we have the technology necessary to govern ourselves..... all we need is the will to do so
edit on 4-2-2013 by sirhumperdink because: (no reason given)



posted on Feb, 4 2013 @ 05:06 PM
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I've always thought it was a bit creepy, especially once I got to high school. Gotta love the Whitest Kids U Know.



posted on Feb, 4 2013 @ 05:10 PM
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Originally posted by sirhumperdink
we need a true democracy and there is no reason that the united states today can not support a true democracy
and yes i am well aware of the arguments against a true democracy and need only point to our current democratic republic to illustrate that these problems already exist


Democracy is a nightmare government..a lynch mob is a democracy.
no thanks.
I prefer less common folk...give me a council over a mob any day. Actually, I would prefer a advanced computer dictator most of all...if it was infallible (they aren't..this is just fantasy talk) and was coded for security of the nation, liberty of the people, and stability of the economy.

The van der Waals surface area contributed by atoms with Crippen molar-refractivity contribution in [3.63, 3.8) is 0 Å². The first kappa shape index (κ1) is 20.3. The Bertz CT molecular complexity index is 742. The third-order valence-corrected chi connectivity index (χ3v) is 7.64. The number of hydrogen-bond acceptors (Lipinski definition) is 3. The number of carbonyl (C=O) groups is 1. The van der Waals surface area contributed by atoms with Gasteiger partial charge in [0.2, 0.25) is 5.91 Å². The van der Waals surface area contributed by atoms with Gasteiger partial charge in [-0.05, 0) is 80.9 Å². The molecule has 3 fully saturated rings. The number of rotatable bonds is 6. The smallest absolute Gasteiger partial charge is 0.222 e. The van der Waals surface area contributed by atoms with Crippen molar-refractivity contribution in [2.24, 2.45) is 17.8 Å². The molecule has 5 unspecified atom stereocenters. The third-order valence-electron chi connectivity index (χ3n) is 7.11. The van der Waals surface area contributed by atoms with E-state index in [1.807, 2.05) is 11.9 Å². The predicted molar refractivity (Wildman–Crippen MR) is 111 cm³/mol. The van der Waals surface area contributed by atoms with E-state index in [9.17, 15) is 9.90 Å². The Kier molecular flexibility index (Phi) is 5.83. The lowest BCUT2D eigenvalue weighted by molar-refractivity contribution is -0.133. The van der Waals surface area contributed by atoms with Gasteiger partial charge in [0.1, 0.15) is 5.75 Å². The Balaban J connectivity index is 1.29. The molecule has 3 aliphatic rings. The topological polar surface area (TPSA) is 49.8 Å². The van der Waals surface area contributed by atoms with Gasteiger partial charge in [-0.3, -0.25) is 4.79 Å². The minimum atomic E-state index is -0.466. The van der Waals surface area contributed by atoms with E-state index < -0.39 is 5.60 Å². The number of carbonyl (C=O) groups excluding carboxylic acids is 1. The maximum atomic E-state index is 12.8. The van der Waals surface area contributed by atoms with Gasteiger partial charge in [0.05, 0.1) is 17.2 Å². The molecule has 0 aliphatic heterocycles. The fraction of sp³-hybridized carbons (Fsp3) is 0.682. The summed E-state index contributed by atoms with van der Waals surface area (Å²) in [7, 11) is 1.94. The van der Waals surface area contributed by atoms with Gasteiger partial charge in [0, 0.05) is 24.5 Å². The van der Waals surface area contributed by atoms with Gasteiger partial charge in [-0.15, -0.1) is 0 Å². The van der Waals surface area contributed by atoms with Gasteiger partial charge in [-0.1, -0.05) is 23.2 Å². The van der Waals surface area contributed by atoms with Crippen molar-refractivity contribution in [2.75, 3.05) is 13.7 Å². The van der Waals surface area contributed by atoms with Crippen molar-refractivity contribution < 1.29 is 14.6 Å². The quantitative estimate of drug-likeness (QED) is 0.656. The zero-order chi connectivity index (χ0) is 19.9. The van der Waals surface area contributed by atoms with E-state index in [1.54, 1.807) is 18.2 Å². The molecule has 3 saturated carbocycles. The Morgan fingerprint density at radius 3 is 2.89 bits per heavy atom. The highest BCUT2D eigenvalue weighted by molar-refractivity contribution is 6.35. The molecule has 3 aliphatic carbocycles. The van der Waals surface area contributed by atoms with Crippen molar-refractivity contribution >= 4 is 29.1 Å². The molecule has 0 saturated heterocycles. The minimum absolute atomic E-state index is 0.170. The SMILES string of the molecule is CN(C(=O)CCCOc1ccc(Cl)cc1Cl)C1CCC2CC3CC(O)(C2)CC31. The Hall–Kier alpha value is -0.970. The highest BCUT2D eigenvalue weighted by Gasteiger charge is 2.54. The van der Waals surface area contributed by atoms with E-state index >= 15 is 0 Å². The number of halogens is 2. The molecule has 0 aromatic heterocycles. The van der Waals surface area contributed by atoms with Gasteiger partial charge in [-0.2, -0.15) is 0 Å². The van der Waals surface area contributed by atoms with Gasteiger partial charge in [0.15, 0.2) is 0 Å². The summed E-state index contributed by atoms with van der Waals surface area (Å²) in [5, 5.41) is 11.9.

I may not trust politicians often, but I never trust the common person.


The best argument against democracy is a five-minute conversation with the average voter.
-Winston Churchill



posted on Feb, 4 2013 @ 05:22 PM
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reply to post by SaturnFX
 


im aware of that
but consider the fact that regardless of what restrictions you put in place political representatives will always be able to be influenced by powerful individuals or groups and no longer represent the people
a democracy can work with a well educated and informed population capable of critical thinking (and that is going to be where things go eventually) currently thats not true of the united states but it never will be so long as our current form of government (and culture) is in place
it will be a long nasty transition... theres no doubt about that (they always have been) but continuing along the same broken path we have been will only provide a small speed bump and make the inevitable transition that much more harsh
the world has changed drastically.... yet our forms of governance have remained stagnant.... duct tape and super glue can only do so much

btw churchills quote can also be used as an argument against a republic because those same idiotic voters will be voting for representatives which frequently dupe them with ease in the name of personal gain (and are almost certainly a large part of the reason why people are so misinformed or uninformed and incapable of making rational decisions in the first place.... which obviously creates a cyclical problem that only gets worse)